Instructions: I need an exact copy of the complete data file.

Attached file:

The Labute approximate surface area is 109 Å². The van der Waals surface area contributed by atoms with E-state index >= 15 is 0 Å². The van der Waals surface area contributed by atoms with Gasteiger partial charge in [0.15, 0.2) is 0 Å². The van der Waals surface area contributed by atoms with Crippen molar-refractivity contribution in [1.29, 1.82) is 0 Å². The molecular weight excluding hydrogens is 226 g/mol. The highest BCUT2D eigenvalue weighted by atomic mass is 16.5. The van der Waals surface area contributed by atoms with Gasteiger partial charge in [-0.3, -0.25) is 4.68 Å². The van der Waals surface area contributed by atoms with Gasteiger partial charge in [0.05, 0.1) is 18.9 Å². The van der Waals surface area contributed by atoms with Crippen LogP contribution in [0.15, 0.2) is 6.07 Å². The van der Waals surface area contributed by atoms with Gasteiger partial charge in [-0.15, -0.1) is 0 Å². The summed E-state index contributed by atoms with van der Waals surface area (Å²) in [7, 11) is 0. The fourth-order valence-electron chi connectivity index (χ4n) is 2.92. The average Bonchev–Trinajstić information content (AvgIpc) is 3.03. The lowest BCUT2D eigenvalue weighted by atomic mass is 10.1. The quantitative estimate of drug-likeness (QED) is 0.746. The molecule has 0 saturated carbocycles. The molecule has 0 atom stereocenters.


The Labute approximate surface area is 109 Å². The van der Waals surface area contributed by atoms with E-state index >= 15 is 0 Å². The van der Waals surface area contributed by atoms with Gasteiger partial charge in [0.15, 0.2) is 0 Å². The van der Waals surface area contributed by atoms with Crippen molar-refractivity contribution in [1.29, 1.82) is 0 Å². The molecular weight excluding hydrogens is 226 g/mol. The highest BCUT2D eigenvalue weighted by atomic mass is 16.5. The van der Waals surface area contributed by atoms with Gasteiger partial charge in [-0.3, -0.25) is 4.68 Å². The van der Waals surface area contributed by atoms with Gasteiger partial charge in [0.05, 0.1) is 18.9 Å². The van der Waals surface area contributed by atoms with Crippen LogP contribution in [0.15, 0.2) is 6.07 Å². The van der Waals surface area contributed by atoms with Gasteiger partial charge in [-0.15, -0.1) is 0 Å². The summed E-state index contributed by atoms with van der Waals surface area (Å²) in [7, 11) is 0. The fourth-order valence-electron chi connectivity index (χ4n) is 2.92. The average Bonchev–Trinajstić information content (AvgIpc) is 3.03. The lowest BCUT2D eigenvalue weighted by atomic mass is 10.1. The quantitative estimate of drug-likeness (QED) is 0.746. The molecule has 0 saturated carbocycles. The molecule has 0 atom stereocenters.